You may select between several presets, select a custom value or ignore luminance adjustments of you monitor (no change setting).

For CRT monitors we recommend 100 cd/m2.
For LCD monitors we recommend 120 cd/m2.
For older CRT monitors we recommend 80 cd/m2 because they could rarely reach a higher luminance level. Below 80 cd/m2 you should not set the monitors luminance.
For laptop screens we recommend 90 cd/m2.

If you desire to calibrate multiple monitors you should choose the same white point, gamma and luminance value on each monitor. The target luminance for all monitors will be the luminance of the weakest monitor.
« Last Edit: March 23, 2006, 02:16:33 AM by francois » Logged

Francois
svaughan
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« Reply #23 on: March 23, 2006, 07:37:23 PM »
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I got an excellent print today using the premium semi-gloss epson paper.  I found two issues I had to correct.
1) I use Adobe RGB 1998, but my intent was set to perceptual, so I changed it to colorimetric to match the intent in the print space. Not sure if I needed to, but it seem to work.
2) In my print setup for the Epson when I choose ICM for color management, instead of selecting No Color Adjustment, I selected apply printer software and it assigned the proper epson profile for my paper selection. Wow what a difference.

Question to anyone that wants to answer. I have a custom profile my brother gave me, for the same printer. To use it, I would select this profile in my print space in photo shop correct, then choose ICM and select No Color Adjustment. Is this correct?  

I guess at this point the standard profiles that come with the Epson really do well.

Best Regards Steve
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Mark D Segal
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« Reply #24 on: March 23, 2006, 08:35:42 PM »
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Steve, essentially what you've done with those settings is to let the printer rather than Photoshop manage the colours. While in principle it is supposed to work better the other way around, if the other path just isn't doing it for you and this one is, don't argue with success. Glad you got a solution that is giving you results you can live with.

Mark
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Mark D Segal (formerly MarkDS)
Author: "Scanning Workflows with SilverFast 8....." http://www.luminous-landscape.com/reviews/film/scanning_workflows_with_silverfast_8.shtml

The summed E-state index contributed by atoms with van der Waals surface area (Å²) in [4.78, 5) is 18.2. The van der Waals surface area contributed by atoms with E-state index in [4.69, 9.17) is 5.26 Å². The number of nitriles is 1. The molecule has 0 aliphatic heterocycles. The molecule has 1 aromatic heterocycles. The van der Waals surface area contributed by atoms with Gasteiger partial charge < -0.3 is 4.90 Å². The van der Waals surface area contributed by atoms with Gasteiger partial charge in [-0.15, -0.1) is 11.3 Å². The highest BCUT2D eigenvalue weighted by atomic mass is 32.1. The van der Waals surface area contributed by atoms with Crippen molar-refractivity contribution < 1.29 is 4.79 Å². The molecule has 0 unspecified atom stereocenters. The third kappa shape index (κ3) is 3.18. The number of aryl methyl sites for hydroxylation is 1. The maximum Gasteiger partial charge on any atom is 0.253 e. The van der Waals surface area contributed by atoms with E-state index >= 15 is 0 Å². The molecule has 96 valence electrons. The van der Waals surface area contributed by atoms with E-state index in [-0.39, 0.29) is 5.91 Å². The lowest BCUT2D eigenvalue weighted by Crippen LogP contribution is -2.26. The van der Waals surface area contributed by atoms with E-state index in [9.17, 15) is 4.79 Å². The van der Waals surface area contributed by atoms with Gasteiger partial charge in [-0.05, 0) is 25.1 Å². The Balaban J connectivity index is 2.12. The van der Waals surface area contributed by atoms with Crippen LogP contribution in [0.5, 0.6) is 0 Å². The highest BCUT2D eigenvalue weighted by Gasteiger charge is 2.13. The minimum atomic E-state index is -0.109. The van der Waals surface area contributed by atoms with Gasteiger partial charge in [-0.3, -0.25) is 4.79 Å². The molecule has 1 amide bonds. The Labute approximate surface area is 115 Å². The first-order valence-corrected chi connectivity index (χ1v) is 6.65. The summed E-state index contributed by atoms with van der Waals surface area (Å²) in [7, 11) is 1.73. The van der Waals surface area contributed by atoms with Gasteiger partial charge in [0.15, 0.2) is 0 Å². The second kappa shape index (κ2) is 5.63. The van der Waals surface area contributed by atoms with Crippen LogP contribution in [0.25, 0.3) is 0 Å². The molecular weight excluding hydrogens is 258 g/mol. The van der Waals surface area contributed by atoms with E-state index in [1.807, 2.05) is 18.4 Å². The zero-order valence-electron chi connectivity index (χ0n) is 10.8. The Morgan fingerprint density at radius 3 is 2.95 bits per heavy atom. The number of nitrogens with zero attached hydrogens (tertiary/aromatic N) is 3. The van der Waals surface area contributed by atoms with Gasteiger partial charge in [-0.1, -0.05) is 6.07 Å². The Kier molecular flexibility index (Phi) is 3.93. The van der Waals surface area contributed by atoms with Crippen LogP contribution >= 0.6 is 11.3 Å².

svaughan
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« Reply #25 on: March 23, 2006, 09:13:59 PM »
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Steve, essentially what you've done with those settings is to let the printer rather than Photoshop manage the colours. While in principle it is supposed to work better the other way around, if the other path just isn't doing it for you and this one is, don't argue with success. Glad you got a solution that is giving you results you can live with.

Mark
[a href=\"index.php?act=findpost&pid=60914\"][{POST_SNAPBACK}][/a]


Hi Mark, yes I agree. In fact everything I read says don't do this because it doubles the conversion on color. I will do some more prints, it might be that I just need to use the standard printer profiles and the custom one my brother gave me,  was created to fit his PC system.
Thanks for your help. slv.
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Mark D Segal
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« Reply #26 on: March 23, 2006, 10:00:58 PM »
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Actually, you defintely should NOT have BOTH Photoshop and the printer driver managing colour. It will cause headaches. Since the printer driver seems to be working better for you, I recommend you keep that one. The Epson paper profiles deliver very decent quality. Therefore, in the Print with Preview Options under Color Handling (Photoshop CS2) select "Let Printer Determine Colors". Then you should be fine.
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Mark D Segal (formerly MarkDS)
Author: "Scanning Workflows with SilverFast 8....." http://www.luminous-landscape.com/reviews/film/scanning_workflows_with_silverfast_8.shtml